Insulin is the main regulator of sugar in the bloodstream.
This hormone is made by beta cells and continuously released into the blood stream. Beta cells are found in the pancreas, which is an organ behind the stomach. Insulin levels in the blood stream are carefully calibrated to keep the blood glucose just right.
High insulin levels drive sugar out of the bloodstream into muscle, fat and liver cells where it is stored for future use. Low insulin levels allow sugar and other fuels to be released back into the blood stream.
Overnight and between meals, insulin levels in the blood stream are low and relatively constant. These low levels of insulin allow the body to tap into its stored energy sources (namely glycogen and fat) and also to release sugar and other fuels from the liver. This overnight and between-meal insulin is referred to as background or basal insulin. When you haven’t eaten for a while, your blood sugar level will be somewhere between 60 to 100 mg/dl.
When eating, the amount of insulin released from the pancreas rapidly spikes. This burst of insulin that accompanies eating is called bolus insulin. After a meal, blood sugar levels peak at less than 140 mg/dl and then fall back to the baseline (pre-meal) range. The high levels of insulin help the sugar get out of the blood stream and be stored for future use.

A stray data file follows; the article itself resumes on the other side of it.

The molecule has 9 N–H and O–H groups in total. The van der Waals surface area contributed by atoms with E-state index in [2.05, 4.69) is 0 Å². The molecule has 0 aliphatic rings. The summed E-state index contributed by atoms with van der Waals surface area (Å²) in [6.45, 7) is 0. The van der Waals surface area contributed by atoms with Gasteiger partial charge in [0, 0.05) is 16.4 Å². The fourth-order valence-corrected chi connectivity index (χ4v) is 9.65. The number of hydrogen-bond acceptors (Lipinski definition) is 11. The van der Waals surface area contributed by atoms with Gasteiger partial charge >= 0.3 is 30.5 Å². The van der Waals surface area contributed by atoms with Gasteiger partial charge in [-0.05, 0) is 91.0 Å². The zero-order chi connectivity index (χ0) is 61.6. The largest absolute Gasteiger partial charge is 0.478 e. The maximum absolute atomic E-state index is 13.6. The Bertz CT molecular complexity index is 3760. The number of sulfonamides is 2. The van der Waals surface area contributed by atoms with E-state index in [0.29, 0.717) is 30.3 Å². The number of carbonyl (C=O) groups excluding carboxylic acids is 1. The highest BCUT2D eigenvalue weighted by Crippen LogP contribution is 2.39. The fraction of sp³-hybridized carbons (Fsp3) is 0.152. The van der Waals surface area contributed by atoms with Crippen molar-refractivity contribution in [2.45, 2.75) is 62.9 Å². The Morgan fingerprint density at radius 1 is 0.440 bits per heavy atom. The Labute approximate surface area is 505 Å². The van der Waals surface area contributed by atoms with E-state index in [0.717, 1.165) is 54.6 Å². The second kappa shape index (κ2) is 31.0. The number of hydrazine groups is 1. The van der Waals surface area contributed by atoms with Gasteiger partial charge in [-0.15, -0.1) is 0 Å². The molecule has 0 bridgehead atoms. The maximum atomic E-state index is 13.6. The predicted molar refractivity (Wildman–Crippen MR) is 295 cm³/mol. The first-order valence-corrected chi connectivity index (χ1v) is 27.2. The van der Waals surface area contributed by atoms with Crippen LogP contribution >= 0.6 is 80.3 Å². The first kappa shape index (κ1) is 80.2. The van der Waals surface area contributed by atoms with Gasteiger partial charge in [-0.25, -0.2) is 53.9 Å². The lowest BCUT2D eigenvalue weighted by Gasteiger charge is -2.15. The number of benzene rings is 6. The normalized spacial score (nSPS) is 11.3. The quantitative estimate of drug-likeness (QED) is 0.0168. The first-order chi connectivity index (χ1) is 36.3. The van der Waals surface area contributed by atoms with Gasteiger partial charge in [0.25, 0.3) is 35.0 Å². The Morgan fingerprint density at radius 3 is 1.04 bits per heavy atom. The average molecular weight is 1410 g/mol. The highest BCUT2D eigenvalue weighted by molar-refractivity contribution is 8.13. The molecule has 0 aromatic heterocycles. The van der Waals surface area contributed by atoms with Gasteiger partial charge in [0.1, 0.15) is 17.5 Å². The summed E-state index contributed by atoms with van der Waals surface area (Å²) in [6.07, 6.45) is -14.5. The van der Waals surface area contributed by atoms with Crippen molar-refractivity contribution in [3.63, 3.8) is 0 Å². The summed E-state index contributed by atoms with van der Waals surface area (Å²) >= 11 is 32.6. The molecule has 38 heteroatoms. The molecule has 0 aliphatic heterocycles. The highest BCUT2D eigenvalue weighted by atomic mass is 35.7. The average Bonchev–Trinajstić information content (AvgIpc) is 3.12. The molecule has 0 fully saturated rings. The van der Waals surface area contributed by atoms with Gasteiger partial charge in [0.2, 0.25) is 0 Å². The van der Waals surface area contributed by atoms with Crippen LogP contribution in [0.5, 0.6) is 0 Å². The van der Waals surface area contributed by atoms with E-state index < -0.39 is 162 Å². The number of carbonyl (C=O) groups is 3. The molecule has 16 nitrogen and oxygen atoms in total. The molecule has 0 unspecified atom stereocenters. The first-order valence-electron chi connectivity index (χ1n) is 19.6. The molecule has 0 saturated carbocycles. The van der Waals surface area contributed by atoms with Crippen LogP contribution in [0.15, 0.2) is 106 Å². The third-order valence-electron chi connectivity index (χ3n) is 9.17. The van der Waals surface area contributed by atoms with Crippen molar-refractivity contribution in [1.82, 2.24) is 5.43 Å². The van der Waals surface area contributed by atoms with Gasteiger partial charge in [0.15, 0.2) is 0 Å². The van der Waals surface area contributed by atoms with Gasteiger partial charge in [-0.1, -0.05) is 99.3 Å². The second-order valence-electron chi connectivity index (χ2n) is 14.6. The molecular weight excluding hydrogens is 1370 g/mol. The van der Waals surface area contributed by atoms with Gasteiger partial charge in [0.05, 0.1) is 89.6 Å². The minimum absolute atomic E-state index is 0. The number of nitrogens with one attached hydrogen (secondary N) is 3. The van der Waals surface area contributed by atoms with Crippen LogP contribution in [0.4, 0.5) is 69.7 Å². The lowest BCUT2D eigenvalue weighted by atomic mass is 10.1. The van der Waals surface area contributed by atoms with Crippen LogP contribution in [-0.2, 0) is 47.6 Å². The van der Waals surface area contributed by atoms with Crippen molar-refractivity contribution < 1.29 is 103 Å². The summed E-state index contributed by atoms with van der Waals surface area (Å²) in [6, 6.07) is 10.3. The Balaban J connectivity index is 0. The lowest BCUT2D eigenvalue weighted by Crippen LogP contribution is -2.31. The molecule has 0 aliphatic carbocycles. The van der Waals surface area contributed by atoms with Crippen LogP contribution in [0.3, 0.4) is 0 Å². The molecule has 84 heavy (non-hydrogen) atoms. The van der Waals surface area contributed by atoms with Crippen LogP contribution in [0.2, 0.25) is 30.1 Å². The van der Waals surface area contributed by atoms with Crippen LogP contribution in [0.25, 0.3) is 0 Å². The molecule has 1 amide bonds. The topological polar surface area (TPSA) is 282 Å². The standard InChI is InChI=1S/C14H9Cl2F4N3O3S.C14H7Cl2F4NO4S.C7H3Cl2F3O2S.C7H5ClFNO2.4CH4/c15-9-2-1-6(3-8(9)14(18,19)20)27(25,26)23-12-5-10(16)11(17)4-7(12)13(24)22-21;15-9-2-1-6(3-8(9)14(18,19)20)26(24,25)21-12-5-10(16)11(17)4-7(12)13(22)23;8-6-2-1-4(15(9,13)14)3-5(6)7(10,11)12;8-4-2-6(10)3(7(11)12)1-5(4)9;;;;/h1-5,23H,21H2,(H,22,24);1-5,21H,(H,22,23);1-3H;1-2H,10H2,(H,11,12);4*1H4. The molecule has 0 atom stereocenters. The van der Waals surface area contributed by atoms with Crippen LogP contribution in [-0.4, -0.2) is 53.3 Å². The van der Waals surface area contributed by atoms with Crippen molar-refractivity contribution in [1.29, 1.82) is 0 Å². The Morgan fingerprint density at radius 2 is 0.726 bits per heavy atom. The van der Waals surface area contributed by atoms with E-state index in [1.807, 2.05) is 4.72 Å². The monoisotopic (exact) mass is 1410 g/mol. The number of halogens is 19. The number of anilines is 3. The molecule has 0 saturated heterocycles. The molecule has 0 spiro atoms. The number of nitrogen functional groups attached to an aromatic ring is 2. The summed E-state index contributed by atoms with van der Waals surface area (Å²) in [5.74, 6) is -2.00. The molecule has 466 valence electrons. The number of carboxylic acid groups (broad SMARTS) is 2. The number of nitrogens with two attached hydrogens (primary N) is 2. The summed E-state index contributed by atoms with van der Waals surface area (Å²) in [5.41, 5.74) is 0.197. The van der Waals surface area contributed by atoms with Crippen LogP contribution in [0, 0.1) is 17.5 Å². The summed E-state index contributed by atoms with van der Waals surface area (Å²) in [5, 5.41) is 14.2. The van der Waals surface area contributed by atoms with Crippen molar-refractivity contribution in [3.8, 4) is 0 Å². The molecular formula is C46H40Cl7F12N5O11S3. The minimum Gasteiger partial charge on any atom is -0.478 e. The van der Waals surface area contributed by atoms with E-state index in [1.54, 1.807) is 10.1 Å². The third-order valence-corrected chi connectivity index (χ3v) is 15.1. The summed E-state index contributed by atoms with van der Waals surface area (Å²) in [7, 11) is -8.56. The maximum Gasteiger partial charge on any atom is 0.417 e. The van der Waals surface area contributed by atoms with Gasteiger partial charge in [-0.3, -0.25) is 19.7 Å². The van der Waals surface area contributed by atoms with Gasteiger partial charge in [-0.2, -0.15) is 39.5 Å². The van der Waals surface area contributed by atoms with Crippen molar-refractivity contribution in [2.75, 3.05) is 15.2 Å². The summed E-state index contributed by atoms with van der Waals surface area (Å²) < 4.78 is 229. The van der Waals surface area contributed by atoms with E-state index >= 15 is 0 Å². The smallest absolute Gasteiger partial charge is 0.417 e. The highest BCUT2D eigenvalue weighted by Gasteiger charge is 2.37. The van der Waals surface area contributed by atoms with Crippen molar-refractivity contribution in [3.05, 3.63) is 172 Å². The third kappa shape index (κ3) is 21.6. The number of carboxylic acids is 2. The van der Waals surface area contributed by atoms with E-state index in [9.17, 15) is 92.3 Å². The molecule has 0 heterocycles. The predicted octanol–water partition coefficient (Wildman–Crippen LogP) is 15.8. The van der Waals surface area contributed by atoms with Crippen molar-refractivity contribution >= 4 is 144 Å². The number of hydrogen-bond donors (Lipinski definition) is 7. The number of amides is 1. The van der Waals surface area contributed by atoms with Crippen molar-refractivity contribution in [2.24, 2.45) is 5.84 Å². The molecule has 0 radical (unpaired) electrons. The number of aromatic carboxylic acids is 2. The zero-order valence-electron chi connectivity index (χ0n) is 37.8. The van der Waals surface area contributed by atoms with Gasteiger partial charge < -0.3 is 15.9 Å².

Insulin levels throughout the day
There are other hormones that work together with insulin to regulate blood sugar including incretins and gluco-counterregulatory hormones, but insulin is the most important.
Self assessment quizzes are available for topics covered in this website. To find out how much you have learned about Facts about Diabetes, take our self assessment quiz when you have completed this section. The quiz is multiple choice. Please choose the single best answer to each question. At the end of the quiz, your score will display. If your score is over 70% correct, you are doing very well. If your score is less than 70%, you can return to this section and review the information.